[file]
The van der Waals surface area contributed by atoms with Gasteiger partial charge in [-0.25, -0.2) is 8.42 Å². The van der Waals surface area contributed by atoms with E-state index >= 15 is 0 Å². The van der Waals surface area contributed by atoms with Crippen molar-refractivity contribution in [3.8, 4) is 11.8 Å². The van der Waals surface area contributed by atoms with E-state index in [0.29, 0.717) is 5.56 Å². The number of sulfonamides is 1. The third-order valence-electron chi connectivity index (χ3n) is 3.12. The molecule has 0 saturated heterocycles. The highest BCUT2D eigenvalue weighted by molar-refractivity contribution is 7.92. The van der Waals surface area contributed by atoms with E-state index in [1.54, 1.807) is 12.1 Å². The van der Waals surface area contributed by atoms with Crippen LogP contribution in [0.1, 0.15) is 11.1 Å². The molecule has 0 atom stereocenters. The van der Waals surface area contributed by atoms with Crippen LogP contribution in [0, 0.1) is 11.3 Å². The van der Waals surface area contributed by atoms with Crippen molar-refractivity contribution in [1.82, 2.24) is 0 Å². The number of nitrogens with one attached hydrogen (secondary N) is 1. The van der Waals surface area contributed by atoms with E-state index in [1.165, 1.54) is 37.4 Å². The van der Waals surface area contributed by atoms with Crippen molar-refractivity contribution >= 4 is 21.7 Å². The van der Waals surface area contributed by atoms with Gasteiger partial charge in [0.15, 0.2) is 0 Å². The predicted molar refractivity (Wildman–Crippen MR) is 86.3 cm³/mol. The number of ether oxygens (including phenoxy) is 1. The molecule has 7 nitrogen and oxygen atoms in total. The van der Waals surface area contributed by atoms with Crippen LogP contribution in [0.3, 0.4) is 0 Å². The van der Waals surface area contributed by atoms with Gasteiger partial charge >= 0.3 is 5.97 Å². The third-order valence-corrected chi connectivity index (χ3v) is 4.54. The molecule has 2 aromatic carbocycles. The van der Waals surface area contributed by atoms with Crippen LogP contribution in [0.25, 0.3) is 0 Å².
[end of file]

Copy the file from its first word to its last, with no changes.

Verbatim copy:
The van der Waals surface area contributed by atoms with Gasteiger partial charge in [-0.25, -0.2) is 8.42 Å². The van der Waals surface area contributed by atoms with E-state index >= 15 is 0 Å². The van der Waals surface area contributed by atoms with Crippen molar-refractivity contribution in [3.8, 4) is 11.8 Å². The van der Waals surface area contributed by atoms with E-state index in [0.29, 0.717) is 5.56 Å². The number of sulfonamides is 1. The third-order valence-electron chi connectivity index (χ3n) is 3.12. The molecule has 0 saturated heterocycles. The highest BCUT2D eigenvalue weighted by molar-refractivity contribution is 7.92. The van der Waals surface area contributed by atoms with E-state index in [1.54, 1.807) is 12.1 Å². The van der Waals surface area contributed by atoms with Crippen LogP contribution in [0.1, 0.15) is 11.1 Å². The molecule has 0 atom stereocenters. The van der Waals surface area contributed by atoms with Crippen LogP contribution in [0, 0.1) is 11.3 Å². The van der Waals surface area contributed by atoms with Crippen molar-refractivity contribution in [1.82, 2.24) is 0 Å². The number of nitrogens with one attached hydrogen (secondary N) is 1. The van der Waals surface area contributed by atoms with E-state index in [1.165, 1.54) is 37.4 Å². The van der Waals surface area contributed by atoms with Crippen molar-refractivity contribution >= 4 is 21.7 Å². The van der Waals surface area contributed by atoms with Gasteiger partial charge in [0.15, 0.2) is 0 Å². The predicted molar refractivity (Wildman–Crippen MR) is 86.3 cm³/mol. The number of ether oxygens (including phenoxy) is 1. The molecule has 7 nitrogen and oxygen atoms in total. The van der Waals surface area contributed by atoms with Crippen LogP contribution in [0.3, 0.4) is 0 Å². The van der Waals surface area contributed by atoms with Gasteiger partial charge >= 0.3 is 5.97 Å². The third-order valence-corrected chi connectivity index (χ3v) is 4.54. The molecule has 2 aromatic carbocycles. The van der Waals surface area contributed by atoms with Crippen LogP contribution in [0.25, 0.3) is 0 Å².